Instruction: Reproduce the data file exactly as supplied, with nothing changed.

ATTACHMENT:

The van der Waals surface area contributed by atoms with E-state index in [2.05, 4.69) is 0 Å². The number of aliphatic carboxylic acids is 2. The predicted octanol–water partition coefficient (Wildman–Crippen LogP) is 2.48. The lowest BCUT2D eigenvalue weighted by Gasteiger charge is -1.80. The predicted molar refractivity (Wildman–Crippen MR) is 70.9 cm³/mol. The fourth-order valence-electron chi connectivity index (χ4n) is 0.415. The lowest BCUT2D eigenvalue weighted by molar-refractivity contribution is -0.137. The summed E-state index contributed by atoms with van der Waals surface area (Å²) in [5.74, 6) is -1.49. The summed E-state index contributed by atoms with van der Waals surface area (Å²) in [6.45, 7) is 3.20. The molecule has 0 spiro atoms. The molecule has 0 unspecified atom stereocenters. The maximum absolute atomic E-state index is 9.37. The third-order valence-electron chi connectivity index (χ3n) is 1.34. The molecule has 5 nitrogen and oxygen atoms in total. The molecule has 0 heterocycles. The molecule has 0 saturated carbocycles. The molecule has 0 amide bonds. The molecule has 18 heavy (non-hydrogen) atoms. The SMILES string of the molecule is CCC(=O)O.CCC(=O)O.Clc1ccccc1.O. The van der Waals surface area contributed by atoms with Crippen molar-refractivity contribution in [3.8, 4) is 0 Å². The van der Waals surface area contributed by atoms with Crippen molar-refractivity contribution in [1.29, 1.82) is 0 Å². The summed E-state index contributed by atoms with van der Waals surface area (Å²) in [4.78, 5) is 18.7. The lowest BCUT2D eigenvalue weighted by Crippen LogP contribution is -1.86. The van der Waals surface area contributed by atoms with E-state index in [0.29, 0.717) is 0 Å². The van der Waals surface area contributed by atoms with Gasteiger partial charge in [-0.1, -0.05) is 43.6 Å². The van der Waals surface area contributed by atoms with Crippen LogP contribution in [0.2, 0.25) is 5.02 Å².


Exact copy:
The van der Waals surface area contributed by atoms with E-state index in [2.05, 4.69) is 0 Å². The number of aliphatic carboxylic acids is 2. The predicted octanol–water partition coefficient (Wildman–Crippen LogP) is 2.48. The lowest BCUT2D eigenvalue weighted by Gasteiger charge is -1.80. The predicted molar refractivity (Wildman–Crippen MR) is 70.9 cm³/mol. The fourth-order valence-electron chi connectivity index (χ4n) is 0.415. The lowest BCUT2D eigenvalue weighted by molar-refractivity contribution is -0.137. The summed E-state index contributed by atoms with van der Waals surface area (Å²) in [5.74, 6) is -1.49. The summed E-state index contributed by atoms with van der Waals surface area (Å²) in [6.45, 7) is 3.20. The molecule has 0 spiro atoms. The molecule has 0 unspecified atom stereocenters. The maximum absolute atomic E-state index is 9.37. The third-order valence-electron chi connectivity index (χ3n) is 1.34. The molecule has 5 nitrogen and oxygen atoms in total. The molecule has 0 heterocycles. The molecule has 0 saturated carbocycles. The molecule has 0 amide bonds. The molecule has 18 heavy (non-hydrogen) atoms. The SMILES string of the molecule is CCC(=O)O.CCC(=O)O.Clc1ccccc1.O. The van der Waals surface area contributed by atoms with Crippen molar-refractivity contribution in [3.8, 4) is 0 Å². The van der Waals surface area contributed by atoms with Crippen molar-refractivity contribution in [1.29, 1.82) is 0 Å². The summed E-state index contributed by atoms with van der Waals surface area (Å²) in [4.78, 5) is 18.7. The lowest BCUT2D eigenvalue weighted by Crippen LogP contribution is -1.86. The van der Waals surface area contributed by atoms with E-state index in [0.29, 0.717) is 0 Å². The van der Waals surface area contributed by atoms with Gasteiger partial charge in [-0.1, -0.05) is 43.6 Å². The van der Waals surface area contributed by atoms with Crippen LogP contribution in [0.2, 0.25) is 5.02 Å².